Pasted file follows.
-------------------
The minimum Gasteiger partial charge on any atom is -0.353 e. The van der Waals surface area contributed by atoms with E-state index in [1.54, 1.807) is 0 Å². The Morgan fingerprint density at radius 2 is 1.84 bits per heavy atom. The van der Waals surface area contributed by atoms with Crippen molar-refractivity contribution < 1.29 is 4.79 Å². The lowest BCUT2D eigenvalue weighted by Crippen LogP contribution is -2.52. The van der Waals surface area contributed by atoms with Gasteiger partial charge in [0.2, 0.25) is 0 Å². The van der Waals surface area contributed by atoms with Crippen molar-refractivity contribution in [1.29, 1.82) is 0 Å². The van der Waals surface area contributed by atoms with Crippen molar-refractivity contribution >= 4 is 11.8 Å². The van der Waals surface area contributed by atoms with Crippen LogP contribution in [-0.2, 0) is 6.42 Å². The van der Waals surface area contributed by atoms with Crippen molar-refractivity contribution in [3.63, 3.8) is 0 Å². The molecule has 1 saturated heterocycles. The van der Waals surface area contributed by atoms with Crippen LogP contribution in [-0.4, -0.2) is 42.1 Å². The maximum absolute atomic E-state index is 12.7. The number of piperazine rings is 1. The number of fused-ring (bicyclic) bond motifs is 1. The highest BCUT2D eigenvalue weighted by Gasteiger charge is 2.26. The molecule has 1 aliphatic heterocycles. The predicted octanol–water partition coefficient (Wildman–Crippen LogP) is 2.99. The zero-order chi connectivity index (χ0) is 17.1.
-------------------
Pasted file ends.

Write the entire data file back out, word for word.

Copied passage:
The minimum Gasteiger partial charge on any atom is -0.353 e. The van der Waals surface area contributed by atoms with E-state index in [1.54, 1.807) is 0 Å². The Morgan fingerprint density at radius 2 is 1.84 bits per heavy atom. The van der Waals surface area contributed by atoms with Crippen molar-refractivity contribution < 1.29 is 4.79 Å². The lowest BCUT2D eigenvalue weighted by Crippen LogP contribution is -2.52. The van der Waals surface area contributed by atoms with Gasteiger partial charge in [0.2, 0.25) is 0 Å². The van der Waals surface area contributed by atoms with Crippen molar-refractivity contribution in [1.29, 1.82) is 0 Å². The van der Waals surface area contributed by atoms with Crippen molar-refractivity contribution >= 4 is 11.8 Å². The van der Waals surface area contributed by atoms with Crippen LogP contribution in [-0.2, 0) is 6.42 Å². The van der Waals surface area contributed by atoms with Crippen molar-refractivity contribution in [3.63, 3.8) is 0 Å². The molecule has 1 saturated heterocycles. The van der Waals surface area contributed by atoms with Crippen LogP contribution in [-0.4, -0.2) is 42.1 Å². The maximum absolute atomic E-state index is 12.7. The number of piperazine rings is 1. The number of fused-ring (bicyclic) bond motifs is 1. The highest BCUT2D eigenvalue weighted by Gasteiger charge is 2.26. The molecule has 1 aliphatic heterocycles. The predicted octanol–water partition coefficient (Wildman–Crippen LogP) is 2.99. The zero-order chi connectivity index (χ0) is 17.1.